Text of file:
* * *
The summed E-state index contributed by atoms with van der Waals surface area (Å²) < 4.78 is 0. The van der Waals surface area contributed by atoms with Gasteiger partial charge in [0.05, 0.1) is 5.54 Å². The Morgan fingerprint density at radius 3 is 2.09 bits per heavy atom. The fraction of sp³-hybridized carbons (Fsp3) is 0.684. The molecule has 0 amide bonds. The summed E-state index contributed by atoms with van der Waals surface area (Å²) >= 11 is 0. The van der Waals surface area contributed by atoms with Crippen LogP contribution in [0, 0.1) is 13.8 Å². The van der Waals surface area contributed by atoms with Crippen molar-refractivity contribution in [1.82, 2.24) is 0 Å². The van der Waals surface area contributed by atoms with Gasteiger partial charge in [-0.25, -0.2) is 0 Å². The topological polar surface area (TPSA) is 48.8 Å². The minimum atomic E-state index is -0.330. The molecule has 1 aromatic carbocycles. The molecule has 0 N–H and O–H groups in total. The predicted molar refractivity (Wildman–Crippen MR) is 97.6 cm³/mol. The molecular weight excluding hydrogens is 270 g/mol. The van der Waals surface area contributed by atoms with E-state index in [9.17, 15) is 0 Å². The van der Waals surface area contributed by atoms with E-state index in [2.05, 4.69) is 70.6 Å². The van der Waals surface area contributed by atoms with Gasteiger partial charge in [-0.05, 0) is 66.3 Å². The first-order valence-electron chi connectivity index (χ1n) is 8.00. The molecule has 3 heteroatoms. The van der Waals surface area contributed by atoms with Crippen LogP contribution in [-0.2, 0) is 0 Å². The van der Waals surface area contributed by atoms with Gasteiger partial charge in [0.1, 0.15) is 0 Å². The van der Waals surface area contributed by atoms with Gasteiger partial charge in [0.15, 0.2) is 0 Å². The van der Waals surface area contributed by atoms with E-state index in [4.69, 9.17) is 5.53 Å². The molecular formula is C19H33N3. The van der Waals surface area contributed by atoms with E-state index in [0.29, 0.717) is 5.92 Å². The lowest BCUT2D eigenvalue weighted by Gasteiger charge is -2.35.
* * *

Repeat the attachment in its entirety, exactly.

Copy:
The summed E-state index contributed by atoms with van der Waals surface area (Å²) < 4.78 is 0. The van der Waals surface area contributed by atoms with Gasteiger partial charge in [0.05, 0.1) is 5.54 Å². The Morgan fingerprint density at radius 3 is 2.09 bits per heavy atom. The fraction of sp³-hybridized carbons (Fsp3) is 0.684. The molecule has 0 amide bonds. The summed E-state index contributed by atoms with van der Waals surface area (Å²) >= 11 is 0. The van der Waals surface area contributed by atoms with Crippen LogP contribution in [0, 0.1) is 13.8 Å². The van der Waals surface area contributed by atoms with Crippen molar-refractivity contribution in [1.82, 2.24) is 0 Å². The van der Waals surface area contributed by atoms with Gasteiger partial charge in [-0.25, -0.2) is 0 Å². The topological polar surface area (TPSA) is 48.8 Å². The minimum atomic E-state index is -0.330. The molecule has 1 aromatic carbocycles. The molecule has 0 N–H and O–H groups in total. The predicted molar refractivity (Wildman–Crippen MR) is 97.6 cm³/mol. The molecular weight excluding hydrogens is 270 g/mol. The van der Waals surface area contributed by atoms with E-state index in [9.17, 15) is 0 Å². The van der Waals surface area contributed by atoms with E-state index in [2.05, 4.69) is 70.6 Å². The van der Waals surface area contributed by atoms with Gasteiger partial charge in [-0.05, 0) is 66.3 Å². The first-order valence-electron chi connectivity index (χ1n) is 8.00. The molecule has 3 heteroatoms. The van der Waals surface area contributed by atoms with Crippen LogP contribution in [-0.2, 0) is 0 Å². The van der Waals surface area contributed by atoms with Gasteiger partial charge in [0.1, 0.15) is 0 Å². The van der Waals surface area contributed by atoms with Gasteiger partial charge in [0.15, 0.2) is 0 Å². The van der Waals surface area contributed by atoms with E-state index in [4.69, 9.17) is 5.53 Å². The molecular formula is C19H33N3. The van der Waals surface area contributed by atoms with E-state index in [0.29, 0.717) is 5.92 Å². The lowest BCUT2D eigenvalue weighted by Gasteiger charge is -2.35.